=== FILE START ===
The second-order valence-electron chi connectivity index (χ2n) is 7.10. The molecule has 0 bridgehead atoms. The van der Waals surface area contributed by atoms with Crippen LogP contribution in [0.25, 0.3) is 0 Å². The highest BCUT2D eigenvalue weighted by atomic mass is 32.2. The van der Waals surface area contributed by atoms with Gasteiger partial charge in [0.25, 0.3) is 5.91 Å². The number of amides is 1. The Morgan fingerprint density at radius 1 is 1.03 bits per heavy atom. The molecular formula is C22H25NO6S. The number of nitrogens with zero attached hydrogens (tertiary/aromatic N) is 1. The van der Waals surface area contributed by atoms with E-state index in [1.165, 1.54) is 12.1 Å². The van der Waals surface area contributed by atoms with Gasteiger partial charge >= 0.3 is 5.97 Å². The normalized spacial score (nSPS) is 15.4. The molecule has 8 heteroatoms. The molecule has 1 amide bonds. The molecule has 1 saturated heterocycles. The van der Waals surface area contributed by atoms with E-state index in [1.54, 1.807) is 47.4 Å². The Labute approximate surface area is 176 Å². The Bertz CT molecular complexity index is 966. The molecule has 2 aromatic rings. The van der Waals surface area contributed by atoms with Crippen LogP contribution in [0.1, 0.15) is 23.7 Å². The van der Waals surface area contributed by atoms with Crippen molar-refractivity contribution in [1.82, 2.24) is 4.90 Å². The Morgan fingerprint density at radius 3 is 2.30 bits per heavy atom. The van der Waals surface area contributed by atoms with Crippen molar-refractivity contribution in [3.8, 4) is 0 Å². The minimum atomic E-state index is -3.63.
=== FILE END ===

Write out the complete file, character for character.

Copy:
The second-order valence-electron chi connectivity index (χ2n) is 7.10. The molecule has 0 bridgehead atoms. The van der Waals surface area contributed by atoms with Crippen LogP contribution in [0.25, 0.3) is 0 Å². The highest BCUT2D eigenvalue weighted by atomic mass is 32.2. The van der Waals surface area contributed by atoms with Gasteiger partial charge in [0.25, 0.3) is 5.91 Å². The number of amides is 1. The Morgan fingerprint density at radius 1 is 1.03 bits per heavy atom. The molecular formula is C22H25NO6S. The number of nitrogens with zero attached hydrogens (tertiary/aromatic N) is 1. The van der Waals surface area contributed by atoms with E-state index in [1.165, 1.54) is 12.1 Å². The van der Waals surface area contributed by atoms with Gasteiger partial charge >= 0.3 is 5.97 Å². The normalized spacial score (nSPS) is 15.4. The molecule has 8 heteroatoms. The molecule has 1 amide bonds. The molecule has 1 saturated heterocycles. The van der Waals surface area contributed by atoms with E-state index in [1.54, 1.807) is 47.4 Å². The Labute approximate surface area is 176 Å². The Bertz CT molecular complexity index is 966. The molecule has 2 aromatic rings. The van der Waals surface area contributed by atoms with Crippen LogP contribution in [0.1, 0.15) is 23.7 Å². The van der Waals surface area contributed by atoms with Crippen molar-refractivity contribution in [1.82, 2.24) is 4.90 Å². The Morgan fingerprint density at radius 3 is 2.30 bits per heavy atom. The van der Waals surface area contributed by atoms with Crippen molar-refractivity contribution in [3.8, 4) is 0 Å². The minimum atomic E-state index is -3.63.